A Few Cooking Recipes

I was asked by to translate some of the food recipes in Qimin Yaoshu by some SCA colleagues, so I thought I'd share them.  I'm hoping they'll give me cooking and tasting notes, which of course I'll share here.

It's worth pointing out that this book is from northern China, and probably has a fair amount of barbarian influence on the cooking, hence all the sheep (or goat, they're the same word) meat.

There are quantities here that I should explain before we dive in.


1 jin = 16 liang

A reasonable guess of the weight in this period and locality in modern units is that 1 jin is 440 grams.


1 dan = 10 dou
1 dou = 10 sheng
1 sheng = 10 ge

A reasonable estimate of the volume in this period in modern units is that 1 dou is 3 liters.

羹臛法第七十六 Chapter 76: Methods for Stew and Broth.

《食經》作芋子酸臛法:To Make Taro Seed Sour Broth From the Classic of Food:

“One jin each of pork and sheep meat, one dou of water, boil until cooked.
One sheng of ripe taro seeds — separately steamed — one sheng of the whites of scallions, add it to the meat and boil together, until cooked.
Add three ge of polished non-glutinous rice, one ge of salt, one sheng of the juice from fermented beans, five ge of bitter wine, to taste.  Add ten liang fresh ginger [this is a ton of ginger, 30% ginger by weight in the recipe.  Maybe just one liang].  Yields one dou.”

𦙫腤煎消法第七十八 Chapter 78: Various Ways to Cook Fish Using Water

𦙫魚鮓法:A Method for Boiled Salted Fish Sauce:

First take water, salt, mixed salted fermented beans, sliced scallions, and then add pork, mutton, and beef all three kinds of meat, boil them, and add the salted fish sauce
Break apart four chicken eggs, pour them in, as you would cook [poach] chicken eggs in a soup.  When they float, they’re cooked, so eat them.

《食經》𦙫鮓法:A Method for Boiled Salted Fish Sauce from the Classic of Food

“Break open chicken eggs, the juice from salted fermented beans and salted fish sauce, and boil them together, until it forms a stew.
It also says, “Mix up salted fermented beans.  Set it out, and use chicken eggs, and salted fermented beans according to your observance.”
It also says, “With the salted fish sauce boiling, add the juice from salted fermented beans, mix in scallion whites, and broken chicken eggs into the broth.  Use chicken eggs, and nothing beyond these.

五侯𦙫法:Mixing Food from Five Marquises

用食板零𢬵 ,雜鮓、肉,合水煮,如作羹法。
Using a food board to chop and collect, mix the fish sauce and meat, and add water and boil as if you were making a stew.

The Five Marquise's Method for Fish Sauce was requested, but the recipe is pretty sparse, so I'm including the two recipes that precede it.  These are both ways to cook with fish sauce, not to make it.  Fish sauce recipes are also given - these are fermented fish sauces that include salt, like Roman garum.  A close approximation would be modern fish sauces from southern China and Vietnam.  These sauces seem to have been replaced with soy sauces in northern China.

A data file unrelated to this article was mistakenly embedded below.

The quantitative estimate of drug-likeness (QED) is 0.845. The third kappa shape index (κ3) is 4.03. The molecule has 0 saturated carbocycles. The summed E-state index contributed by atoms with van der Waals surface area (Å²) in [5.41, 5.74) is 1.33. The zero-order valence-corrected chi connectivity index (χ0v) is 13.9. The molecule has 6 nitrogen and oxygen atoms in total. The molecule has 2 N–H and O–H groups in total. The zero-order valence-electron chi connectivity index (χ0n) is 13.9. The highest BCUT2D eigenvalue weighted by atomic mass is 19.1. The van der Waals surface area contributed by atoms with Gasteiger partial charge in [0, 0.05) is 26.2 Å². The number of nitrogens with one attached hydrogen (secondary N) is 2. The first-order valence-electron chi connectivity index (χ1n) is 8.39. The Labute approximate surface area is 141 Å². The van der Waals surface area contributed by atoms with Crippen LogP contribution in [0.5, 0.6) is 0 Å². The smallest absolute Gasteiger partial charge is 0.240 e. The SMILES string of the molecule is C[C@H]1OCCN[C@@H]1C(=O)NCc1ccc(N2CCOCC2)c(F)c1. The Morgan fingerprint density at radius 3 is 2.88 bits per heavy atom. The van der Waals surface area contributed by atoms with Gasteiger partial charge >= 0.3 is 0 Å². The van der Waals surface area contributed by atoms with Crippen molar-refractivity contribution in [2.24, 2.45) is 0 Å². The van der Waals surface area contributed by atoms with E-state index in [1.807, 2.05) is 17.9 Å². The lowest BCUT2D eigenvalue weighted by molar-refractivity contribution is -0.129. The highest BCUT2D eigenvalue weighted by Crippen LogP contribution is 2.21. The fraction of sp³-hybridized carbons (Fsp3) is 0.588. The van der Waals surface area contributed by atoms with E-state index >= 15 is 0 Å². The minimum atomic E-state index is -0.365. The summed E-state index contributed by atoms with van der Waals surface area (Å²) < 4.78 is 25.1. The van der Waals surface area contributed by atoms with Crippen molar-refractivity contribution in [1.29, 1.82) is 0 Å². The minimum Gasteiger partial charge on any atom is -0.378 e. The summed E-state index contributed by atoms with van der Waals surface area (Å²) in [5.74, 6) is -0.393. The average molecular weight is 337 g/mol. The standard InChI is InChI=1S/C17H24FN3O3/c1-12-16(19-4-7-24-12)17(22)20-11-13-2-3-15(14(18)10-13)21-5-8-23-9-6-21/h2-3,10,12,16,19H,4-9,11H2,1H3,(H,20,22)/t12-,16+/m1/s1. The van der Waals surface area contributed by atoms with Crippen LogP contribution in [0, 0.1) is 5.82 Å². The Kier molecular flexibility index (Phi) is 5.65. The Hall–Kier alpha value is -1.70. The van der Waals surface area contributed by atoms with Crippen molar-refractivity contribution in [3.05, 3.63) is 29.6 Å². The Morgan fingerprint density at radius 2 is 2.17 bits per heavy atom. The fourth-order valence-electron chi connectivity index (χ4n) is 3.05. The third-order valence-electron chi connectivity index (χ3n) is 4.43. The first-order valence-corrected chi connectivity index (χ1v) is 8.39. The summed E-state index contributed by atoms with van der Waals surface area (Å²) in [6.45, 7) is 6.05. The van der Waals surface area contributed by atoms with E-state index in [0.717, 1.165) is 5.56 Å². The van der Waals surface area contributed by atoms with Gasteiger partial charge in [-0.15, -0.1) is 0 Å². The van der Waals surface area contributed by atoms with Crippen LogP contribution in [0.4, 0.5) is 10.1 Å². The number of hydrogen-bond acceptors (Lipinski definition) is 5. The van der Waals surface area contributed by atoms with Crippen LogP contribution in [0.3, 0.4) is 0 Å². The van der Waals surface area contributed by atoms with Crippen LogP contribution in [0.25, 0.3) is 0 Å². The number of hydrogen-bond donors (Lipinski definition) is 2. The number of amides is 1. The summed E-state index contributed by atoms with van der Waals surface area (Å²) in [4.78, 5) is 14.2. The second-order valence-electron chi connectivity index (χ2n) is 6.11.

《食經》曰作跳丸炙法:From the Classic of Food, To Make Dancing Meatballs

Take 10 jin of mutton, ten jin of pork, julienne them, take three sheng of fresh ginger, five [“sheets/leaves” of] sourpeel tangerine (Citrus reticulata) peels, two sheng of stored gourds [Indofevillea khasiana, or more likely just pickled gourds], five sheng of onion-whites, join them together and pound them, making them into meatballs.
Separate five jin of the sheep and braise [sear and simmer in its own juices] it, and then below the roasting spit boil the meatballs.  This is how you make meatballs.

餅法第八十二 Chapter 82: How to Make Cakes [Wheat and Rice Flour-Based Foods]

《食經》曰:作餅酵法:From the Classic of Food, to Make Cake Leavening:

Take one dou of sour rice water [possibly instead, Physalis alkekengi], and boil it down to seven sheng.  Take one sheng of glutinous rice and add it to the broth, and after some time lower the fire, like making porridge.
In june, soak one dan of flour, and add two sheng.  In winter, add four sheng.

作白餅法:To Make White Cakes:

One dan of flour.
Take seven or eight sheng of white rice, and make a porridge.  Use six or seven sheng of white [rice] wine lees, and add to a fire.
When the wine boils with bubbles the size of fish eyes, press off the dregs, and add the flour.
When the dough rises, you may bake it.

作燒餅法:To Make Roasted Cakes:

One dou of flour.
Take Two jin of mutton, one ge of onion heads, salted fermented bean juice and salt and stir-fry until done and then bake it.
The dough will rise.

糉䊦法第八十三 Chapter 83: Tamales [Zongzi]

The Record of Natural Occurrences comments:
“It’s customary to on one day of two festivals place Proso millet inside the leaves of wild rice (Zizania latifolia), take the juice from pure thick ashes and boil them, until well cooked.  Eat these on the fifth day of the fifth month [the Dragon Boat festival], or on the summer solstice.